Or what to do when you co-supervise? I’m used to my students being co-supervised by somebody from the university, but not that somebody from Vague Company is actually sitting in on the meetings and tries to push through their own agenda.

Really, what we planned to do was to discuss this beforehand. Obviously, both of us miserably failed to remember this, which may have resulted in a confused student. Maybe the confusion was good for his soul, but it didn’t really convince me.

We’ve now hashed out which is who’s responsabilities and who should say something when, but bringing this to the meeting table might require more practice than a 20 minute discussion. I understand my co-worker wants to be closely involved, the student is working for his project after all. On the other hand, if I have to stop him from starting to write out my student’s problem statement something hasn’t been communicated well. Indications for important on content, yes. Brainstorming for topics, yes. Actual writing out? No, that’s the student’s responsability as far as I am concerned. How will you learn to take your own notes from a meeting when you can assume somebody else will do that and actually email you the results? Students should learn to bring their own external memory.

Likewise, my co-worker has a number of side-deliverables he wants to see – but how crucial they are and how feasable is entirely unclear right now. I’d rather the student planned for the main focus first, and then take a look at how / whether to achieve those other deliverables. I wonder what other people’s take on student responsability and co-supervision are?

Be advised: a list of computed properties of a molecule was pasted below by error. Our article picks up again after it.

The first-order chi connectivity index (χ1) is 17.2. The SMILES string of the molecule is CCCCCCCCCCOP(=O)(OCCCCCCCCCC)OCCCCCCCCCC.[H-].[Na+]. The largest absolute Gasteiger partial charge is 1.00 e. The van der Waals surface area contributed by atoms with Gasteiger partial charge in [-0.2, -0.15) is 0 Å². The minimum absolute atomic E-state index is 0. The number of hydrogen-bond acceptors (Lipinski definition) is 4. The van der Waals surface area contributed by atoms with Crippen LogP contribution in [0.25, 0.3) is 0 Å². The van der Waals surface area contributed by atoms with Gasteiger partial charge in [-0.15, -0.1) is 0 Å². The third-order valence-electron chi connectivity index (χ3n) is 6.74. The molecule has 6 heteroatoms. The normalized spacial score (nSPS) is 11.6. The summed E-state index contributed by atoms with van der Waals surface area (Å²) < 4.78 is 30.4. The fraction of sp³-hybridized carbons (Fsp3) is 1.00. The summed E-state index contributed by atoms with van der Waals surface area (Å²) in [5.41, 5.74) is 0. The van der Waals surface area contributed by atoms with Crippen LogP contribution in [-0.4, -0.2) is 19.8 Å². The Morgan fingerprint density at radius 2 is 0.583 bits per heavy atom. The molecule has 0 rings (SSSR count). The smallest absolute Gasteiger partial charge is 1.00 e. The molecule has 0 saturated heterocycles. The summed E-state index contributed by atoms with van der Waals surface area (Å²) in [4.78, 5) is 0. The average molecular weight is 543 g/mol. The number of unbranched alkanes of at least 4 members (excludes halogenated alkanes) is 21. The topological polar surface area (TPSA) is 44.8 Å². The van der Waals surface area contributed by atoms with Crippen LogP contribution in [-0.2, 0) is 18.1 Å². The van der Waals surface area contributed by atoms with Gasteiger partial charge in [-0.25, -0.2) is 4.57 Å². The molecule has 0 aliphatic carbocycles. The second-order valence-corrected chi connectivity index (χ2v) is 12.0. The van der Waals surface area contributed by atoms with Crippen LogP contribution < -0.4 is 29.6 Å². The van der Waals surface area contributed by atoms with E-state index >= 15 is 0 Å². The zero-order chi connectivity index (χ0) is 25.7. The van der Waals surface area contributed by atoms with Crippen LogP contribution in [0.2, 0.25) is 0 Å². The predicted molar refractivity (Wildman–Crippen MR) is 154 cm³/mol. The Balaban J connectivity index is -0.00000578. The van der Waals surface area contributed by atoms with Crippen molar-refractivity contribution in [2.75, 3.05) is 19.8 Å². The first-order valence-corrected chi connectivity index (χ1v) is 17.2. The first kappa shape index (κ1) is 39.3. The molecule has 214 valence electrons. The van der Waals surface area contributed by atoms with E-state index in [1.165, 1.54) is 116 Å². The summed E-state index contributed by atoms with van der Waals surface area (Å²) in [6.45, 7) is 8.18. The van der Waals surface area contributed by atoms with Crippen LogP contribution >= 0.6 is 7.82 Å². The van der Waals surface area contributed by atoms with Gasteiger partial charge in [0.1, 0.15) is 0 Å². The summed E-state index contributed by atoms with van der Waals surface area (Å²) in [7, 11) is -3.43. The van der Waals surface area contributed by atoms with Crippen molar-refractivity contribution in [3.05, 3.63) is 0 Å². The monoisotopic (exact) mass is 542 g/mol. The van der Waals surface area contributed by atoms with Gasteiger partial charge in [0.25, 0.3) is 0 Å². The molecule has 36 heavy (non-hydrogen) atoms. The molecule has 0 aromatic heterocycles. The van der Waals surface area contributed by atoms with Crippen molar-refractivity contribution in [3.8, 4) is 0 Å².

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Last monday I attended a tutorial on research methods. Tutorials really work best when there’s an atmosphere of trust, when you can ask those questions that have sat in the back of your brain for a while and you would like somebody else to come and play too. One of my questions was answered without me realizing that it had been a question. For a while I’ve been reading a book about making ideas stick, but I didn’t make it very far in.

Now, one of the tutorial givers was quoting from the book and sort of reviewing at the same time, which was rather interesting! Considering everything he said, it will definitely spur my reading the entire book, to keep the ideas fresh in my mind. Actually, the most interesting part for me wasn’t so much the research methods in themselves, but how you write about them. One of the most important things mentioned was: nibble away at your writing. If you don’t write every day, how do you expect to become a good writer? Becoming good is about making mistakes, about writing bent sentences and reviewing and critiquing your writing. This reflected very much my reasons for starting up this blog in the first place, except that I only publish something every friday.

That doesn’t mean that I only write on friday, merely that I like to edit and re-edit and think twice before commiting myself to publish here. Ironically, attending conferences tends to compel me to write and think so hard that it can get difficult to write something coherent. Some more ideas and impression will find their way to the forefront, including lessons learned on organizing poster sessions for symposia.